marina may be prevented, if flushing is sufficient and
upland drainage and other pollutants are diverted away
from the marina.
The tidal motion is the main agent causing the flushing of
marinas located on coastlines where the tidal range is
sufficiently large [2]. There are studies performed on the
optimum aspect ratio of a marina, i.e. the ratio of basin
length to basin width (L/B) [3]. When there is a strong
tidal forcing, one general result is that if the aspect ratio
is in between 1/3 and 3, the flushing quality is the best.
Dipole formation would also effect the tidal flushing
mechanism [4]. The tidal ranges along the shores of
Turkey which is surrounded by the enclosed seas are
typically in the order of 0.2 to 0.3 meters. Such a weak
tidal motion can not alone induce flushing action to
maintain the water inside the marina at a reasonable clean
state. In such situations, it is often necessary to apply
some special design features to enhance flushing of
marinas [5]. One such water quality improvement scheme
for relatively small marinas is to flush out water inside the
marina by a wave pump [6]. An alternative scheme is the
removal of the polluted marina water from time to time by
a forced outflow from an intake [7]. If the tidal forcing is
not strong or there exists a broad continental shelf,
meteorological forcing could be dominant. When the
density gradients are significant, density currents could
contribute to the flushing as well [8]. Flushing ability of
marinas located along shores of lakes, enclosed seas or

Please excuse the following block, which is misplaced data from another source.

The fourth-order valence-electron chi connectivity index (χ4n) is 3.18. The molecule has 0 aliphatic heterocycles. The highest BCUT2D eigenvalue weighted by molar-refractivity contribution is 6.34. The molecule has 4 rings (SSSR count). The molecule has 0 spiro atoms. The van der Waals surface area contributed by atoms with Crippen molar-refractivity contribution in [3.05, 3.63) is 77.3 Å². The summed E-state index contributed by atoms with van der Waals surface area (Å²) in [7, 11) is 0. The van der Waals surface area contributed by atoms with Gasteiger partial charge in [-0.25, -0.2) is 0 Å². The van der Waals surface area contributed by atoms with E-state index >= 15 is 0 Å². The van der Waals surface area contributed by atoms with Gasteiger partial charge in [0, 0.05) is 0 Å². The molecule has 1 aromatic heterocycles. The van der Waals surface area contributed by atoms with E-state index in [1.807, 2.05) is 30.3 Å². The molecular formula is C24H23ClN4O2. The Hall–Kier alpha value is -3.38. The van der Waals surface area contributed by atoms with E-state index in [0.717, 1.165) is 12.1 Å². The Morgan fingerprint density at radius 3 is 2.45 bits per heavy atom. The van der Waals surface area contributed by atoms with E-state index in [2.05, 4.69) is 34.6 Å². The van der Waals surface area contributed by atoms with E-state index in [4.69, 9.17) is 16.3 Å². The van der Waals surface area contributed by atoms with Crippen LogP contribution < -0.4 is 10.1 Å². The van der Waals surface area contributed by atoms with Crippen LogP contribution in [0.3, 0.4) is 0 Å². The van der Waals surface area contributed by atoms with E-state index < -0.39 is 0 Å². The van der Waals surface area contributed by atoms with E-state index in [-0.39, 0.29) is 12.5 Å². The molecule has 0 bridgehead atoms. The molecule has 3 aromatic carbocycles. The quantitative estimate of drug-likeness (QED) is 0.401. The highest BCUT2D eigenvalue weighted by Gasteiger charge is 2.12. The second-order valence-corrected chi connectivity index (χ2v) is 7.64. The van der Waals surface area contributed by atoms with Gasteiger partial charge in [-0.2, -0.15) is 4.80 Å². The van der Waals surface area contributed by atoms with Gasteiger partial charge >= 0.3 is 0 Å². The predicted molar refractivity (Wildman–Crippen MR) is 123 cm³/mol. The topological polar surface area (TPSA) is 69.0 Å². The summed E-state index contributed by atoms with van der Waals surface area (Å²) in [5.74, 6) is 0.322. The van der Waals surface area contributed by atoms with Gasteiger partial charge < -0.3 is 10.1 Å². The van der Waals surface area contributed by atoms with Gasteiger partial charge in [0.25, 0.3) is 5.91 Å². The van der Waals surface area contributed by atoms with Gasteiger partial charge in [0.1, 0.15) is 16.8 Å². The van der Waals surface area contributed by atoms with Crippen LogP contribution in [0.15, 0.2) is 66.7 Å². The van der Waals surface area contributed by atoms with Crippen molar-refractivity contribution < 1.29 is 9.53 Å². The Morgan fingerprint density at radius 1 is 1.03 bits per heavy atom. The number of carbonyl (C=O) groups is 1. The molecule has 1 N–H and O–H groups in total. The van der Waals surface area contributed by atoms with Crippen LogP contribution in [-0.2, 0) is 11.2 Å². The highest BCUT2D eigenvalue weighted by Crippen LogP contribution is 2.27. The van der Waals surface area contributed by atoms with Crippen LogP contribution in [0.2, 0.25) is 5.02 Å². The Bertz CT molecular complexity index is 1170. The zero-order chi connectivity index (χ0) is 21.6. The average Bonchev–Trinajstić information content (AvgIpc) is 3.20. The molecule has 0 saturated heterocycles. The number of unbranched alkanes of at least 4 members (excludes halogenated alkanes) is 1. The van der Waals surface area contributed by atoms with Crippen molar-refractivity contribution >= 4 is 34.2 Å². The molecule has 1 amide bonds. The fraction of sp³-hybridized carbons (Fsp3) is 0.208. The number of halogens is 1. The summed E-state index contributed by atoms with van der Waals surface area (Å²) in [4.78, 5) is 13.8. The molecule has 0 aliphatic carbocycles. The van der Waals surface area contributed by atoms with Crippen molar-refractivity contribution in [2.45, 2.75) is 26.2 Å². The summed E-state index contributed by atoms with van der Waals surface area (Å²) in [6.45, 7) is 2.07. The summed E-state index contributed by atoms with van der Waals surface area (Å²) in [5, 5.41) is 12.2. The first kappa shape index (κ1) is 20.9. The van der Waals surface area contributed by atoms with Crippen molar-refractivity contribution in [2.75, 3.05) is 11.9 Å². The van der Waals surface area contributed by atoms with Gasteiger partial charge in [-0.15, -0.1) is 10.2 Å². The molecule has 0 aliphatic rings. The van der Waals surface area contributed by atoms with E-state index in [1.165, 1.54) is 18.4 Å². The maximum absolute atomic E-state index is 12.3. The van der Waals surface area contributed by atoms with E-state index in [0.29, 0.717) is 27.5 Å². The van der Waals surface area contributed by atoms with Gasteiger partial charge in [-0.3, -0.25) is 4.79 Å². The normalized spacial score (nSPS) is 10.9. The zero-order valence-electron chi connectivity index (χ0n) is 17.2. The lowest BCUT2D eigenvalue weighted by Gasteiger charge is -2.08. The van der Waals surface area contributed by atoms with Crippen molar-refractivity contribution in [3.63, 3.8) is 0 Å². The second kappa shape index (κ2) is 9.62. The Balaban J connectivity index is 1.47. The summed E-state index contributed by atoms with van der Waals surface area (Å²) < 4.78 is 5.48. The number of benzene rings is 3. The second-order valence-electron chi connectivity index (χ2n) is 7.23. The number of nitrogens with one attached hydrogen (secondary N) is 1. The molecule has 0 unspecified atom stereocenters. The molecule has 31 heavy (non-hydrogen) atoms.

river inlet marinas usually is not sufficient due to very
small tidal ranges. In this study, the use of wave pump to
force a jet of clean water inside the marina to improve
flushing performance has been investigated. Both
physical and numerical models are used in the
determination of induced circulation patterns and the
results obtained are compared.
WATER AND GEOSCIENCE
ISSN: 1790-5095
78
ISBN: 978-960-474-160-1
2 Numerical Model HYROTAM-3
The developed implicit baroclinic three dimensional
hydrodynamic transport model (HYROTAM-3), is
capable of computing the water levels and water particle
velocity distributions in three principal directions by
solving the Navier-Stokes equations [9]. The numerical
model can simulate the flows induced by the density
currents. The density of sea water is a function of its salt
content (or salinity) and its temperature. The temperature
and salinity variations are calculated by solving the three
dimensional convection-diffusion equation. As the
turbulence model, modified k-ω turbulence model is
used. Model includes two equations for the turbulent
kinetic energy k and for the specific turbulent dissipation
rate or the turbulent frequency ω [10].
The turbulent kinetic energy equation is given by
[11];
kFP
z
k
zdt
dk
kk
ϖβνσ
** )( ++
=
(1)
and the specific dissipation rate equation is given by;
2*
)(
βϖ
ϖ
α
ϖ
νσ
ϖ
ϖϖ
++
=FP
kzzdt
d (2)
where horizontal diffusion terms in which q is k or ω, are;
y
q
y
+
x
q
x
=
F
q
νσνσ
** (3)
The stress production of the tubulence is defined by;
z
v
+
z
u
+
x
v
+
y
u
+
y
v
2+
x
u
2 = P
22
22
2
νν
(4)
Eddy viscosity is calculated as;
ϖ
ν
k
=
(5)
At high Reynolds Numbers, the constants are used as;
α=5/9, β=3/40, β*=9/100,σ=1/2 and σ*=1/2. Whereas at
lower Reynolds numbers they are calculated as;
6/R1
6/R40/1
T
T
*
+
+
=α
;1*
T
T)(
7.2/R1
7.2/R10/1
9
5
α
+
+
=α ;
ϖν
k
R
T
=
;4
4
*
)8/(1
)8/(18/5
100
9
T
T
R
R
+
+
=
β
(6)
where, RT is the Reynolds number of the turbulence. The
solution method is to use a composite finite difference-